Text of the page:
“It’s just, in high school, knowledge was pretty much frowned upon. You really had to work to learn anything. But here, the energy, the collective intelligence … It’s like this force, this penetrating force, and I can just feel my mind opening up, you know, and letting this place just thrust into and- and spurt knowledge into … That sentence ended up in a different place than it started out in.”
Willow, about the University, in “Buffy – The Vampire Slayer”
I recently did a short presentation on handling diversity in a technical college. The focus was on addressing the heterogeneity of students with different backgrounds. But in looking into the issue, I also stumbled upon the usual attempts to increase diversity.
For me, diversity is only a goal when it improves the outcome for those involved. In itself diversity is value neutral. My guess is that few colleges would want diversity in the strength of students’ interest, or when it comes to grades. I think the main goal of a college should be to attract the students who are best qualified for the studies. Those who have the necessary qualifications and interests to succeed. It’s essentially a ‘content of character’ thing, only here the character are qualifications and interest.
You can support qualifications within reason. And support should be made available, either by the college or by a coalition of colleges. Courses to acquire the necessary fundamentals should be offered as early as possible, because learning the fundamentals takes time. And that’s possible today (hello elearning/MOOCs/etc). But you can’t ignore interest — dispositional interest (relatively enduring and context-independent, with high personal value and meaning; it often goes hand in hand with knowledge and leads to more engagement with the topic; it’s usually compared to situational interest which is just that — situation specific). And when things get tough — and in worthy fields they do — you need this kind of interest to get you through. And to get really good in a domain.
Because after all, no college can ignore the quality of the students it produces. It would be unfair to the student and future employers (and employees, customers, etc.) if the education fails to ensure highly competent graduates. It would also destroy the reputation (or “brand”) of that college.
So, how can a college attract qualified and interested students whom they would otherwise miss?
There are already days addressing groups that supposedly miss out, e.g., a “Girls’ Days”, or (less common) “Boys’ Day”. But the goal seems to be more political and aimed at equality of outcome. Never understood why people’s life and career decisions should be influenced by which disciplines do not conform to a 50:50 distribution on an attribute no-one had a say in joining or not. Shouldn’t people decide for themselves? Wasn’t that what enlightenment and its following movements were all about?
So, personally, I’d like to try out a Geek’s Day.
I’d like to try out attracting those introverted geeks who might not even think about visiting a technical college. Who don’t usually go to career events, because they get “crowded out” at those events. People who usually stay in the back, who think a lot before they actually do anything. Who watch as other boys and girls make their way to the front of the line, thinking it’s not worth the hassle and they can look it up later.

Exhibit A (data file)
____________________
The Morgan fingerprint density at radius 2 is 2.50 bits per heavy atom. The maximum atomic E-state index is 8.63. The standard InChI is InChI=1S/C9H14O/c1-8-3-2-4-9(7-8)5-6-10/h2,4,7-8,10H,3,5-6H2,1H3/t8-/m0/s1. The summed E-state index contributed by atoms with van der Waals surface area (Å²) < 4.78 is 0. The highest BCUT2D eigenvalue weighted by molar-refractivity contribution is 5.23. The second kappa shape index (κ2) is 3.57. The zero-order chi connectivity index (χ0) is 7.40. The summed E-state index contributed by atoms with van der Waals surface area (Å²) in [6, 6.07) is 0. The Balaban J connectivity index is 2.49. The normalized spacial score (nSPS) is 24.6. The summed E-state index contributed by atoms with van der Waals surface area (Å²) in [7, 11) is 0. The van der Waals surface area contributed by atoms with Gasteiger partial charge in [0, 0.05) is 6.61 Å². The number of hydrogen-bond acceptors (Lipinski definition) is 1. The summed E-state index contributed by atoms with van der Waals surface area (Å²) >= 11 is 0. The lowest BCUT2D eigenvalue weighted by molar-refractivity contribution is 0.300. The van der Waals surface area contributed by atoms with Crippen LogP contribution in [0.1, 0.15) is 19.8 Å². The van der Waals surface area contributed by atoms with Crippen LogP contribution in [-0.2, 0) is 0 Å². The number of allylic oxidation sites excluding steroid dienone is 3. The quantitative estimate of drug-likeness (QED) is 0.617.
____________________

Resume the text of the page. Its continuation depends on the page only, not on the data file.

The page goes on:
It should be possible to find ways to attract these more introverted people and ensure that they can actually participate in the “fun stuff”. Convince them in advance that they can participate, ensure that they really show up. That would be hard, but manageable. Given our information society, it’s possible to try to identify them by their online interests, then address them directly, offer slots at the career day and ensure that the ones who usually are in the back are given a chance to participate. In short, not only have rules based on fairness and transparency, but make sure everyone adheres to them. No matter how loud they scream, how calloused their elbows are, or how pretty they smile.
I think it would send a nice message: “We as a college think you have the potential to excel and we like to help you to achieve excellence, no matter which groups you fall into (well, you’d have to be a geek, but the rest — sex/gender, social or cultural background, race, sexual orientation, or whatever else — not important).”
I wonder whether a “Geeks’ Day” would attract people who later chose to study the offered courses and work in these professions. And whether they excel in them. I think so, because I think it would attract people with the necessary dispositional interest. You get people, men and women, who are actually interested in the topics and have the grit to get through difficult courses, but who usually miss out in career events. Who already have some background knowledge due to their more geeky interests.
Whether it works is a somewhat complex question (legal issues in tracking potential students over time), but it’s a manageable empirical question. A bit of evaluation that must be well done to avoid biases. Hmm, I wonder whether it has been done before and what the outcomes were.
(Edit: Note that I am talking not about a “Geek Pride Day”, or a Geek Day that’s just a day where tech is presented. I’m talking about a day that takes into account that some more introverted geeks might miss some great opportunities, because these career days are social events and all that new stuff might attract people more interested in the coolness than the geekiness of the stuff and crowd out some kinds of geeks.)
What do you think?